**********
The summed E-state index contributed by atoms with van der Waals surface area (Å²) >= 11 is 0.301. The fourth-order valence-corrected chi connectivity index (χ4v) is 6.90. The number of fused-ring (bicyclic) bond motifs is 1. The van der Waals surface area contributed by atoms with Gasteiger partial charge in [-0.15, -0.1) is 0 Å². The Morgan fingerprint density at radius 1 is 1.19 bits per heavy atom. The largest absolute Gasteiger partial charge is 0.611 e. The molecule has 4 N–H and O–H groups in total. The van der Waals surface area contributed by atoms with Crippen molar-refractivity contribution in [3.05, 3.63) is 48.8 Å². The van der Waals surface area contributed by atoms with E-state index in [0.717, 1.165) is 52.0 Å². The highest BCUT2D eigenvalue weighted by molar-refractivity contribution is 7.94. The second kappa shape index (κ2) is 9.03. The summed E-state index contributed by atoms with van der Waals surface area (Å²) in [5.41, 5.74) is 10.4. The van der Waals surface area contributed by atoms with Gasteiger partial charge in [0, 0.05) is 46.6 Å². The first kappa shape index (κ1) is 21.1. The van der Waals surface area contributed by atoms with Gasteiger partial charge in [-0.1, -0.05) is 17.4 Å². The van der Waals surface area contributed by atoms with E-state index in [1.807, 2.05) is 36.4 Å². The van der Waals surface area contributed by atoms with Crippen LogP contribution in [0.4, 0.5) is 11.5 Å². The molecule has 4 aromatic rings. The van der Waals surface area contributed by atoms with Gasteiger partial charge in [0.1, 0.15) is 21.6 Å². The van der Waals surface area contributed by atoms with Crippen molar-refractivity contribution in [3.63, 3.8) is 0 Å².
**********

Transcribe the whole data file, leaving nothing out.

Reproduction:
The summed E-state index contributed by atoms with van der Waals surface area (Å²) >= 11 is 0.301. The fourth-order valence-corrected chi connectivity index (χ4v) is 6.90. The number of fused-ring (bicyclic) bond motifs is 1. The van der Waals surface area contributed by atoms with Gasteiger partial charge in [-0.15, -0.1) is 0 Å². The Morgan fingerprint density at radius 1 is 1.19 bits per heavy atom. The largest absolute Gasteiger partial charge is 0.611 e. The molecule has 4 N–H and O–H groups in total. The van der Waals surface area contributed by atoms with Crippen molar-refractivity contribution in [3.05, 3.63) is 48.8 Å². The van der Waals surface area contributed by atoms with E-state index in [0.717, 1.165) is 52.0 Å². The highest BCUT2D eigenvalue weighted by molar-refractivity contribution is 7.94. The second kappa shape index (κ2) is 9.03. The summed E-state index contributed by atoms with van der Waals surface area (Å²) in [5.41, 5.74) is 10.4. The van der Waals surface area contributed by atoms with Gasteiger partial charge in [0, 0.05) is 46.6 Å². The first kappa shape index (κ1) is 21.1. The van der Waals surface area contributed by atoms with Gasteiger partial charge in [-0.1, -0.05) is 17.4 Å². The van der Waals surface area contributed by atoms with E-state index in [1.807, 2.05) is 36.4 Å². The van der Waals surface area contributed by atoms with Crippen LogP contribution in [0.4, 0.5) is 11.5 Å². The molecule has 4 aromatic rings. The van der Waals surface area contributed by atoms with Gasteiger partial charge in [0.1, 0.15) is 21.6 Å². The van der Waals surface area contributed by atoms with Crippen molar-refractivity contribution in [3.63, 3.8) is 0 Å².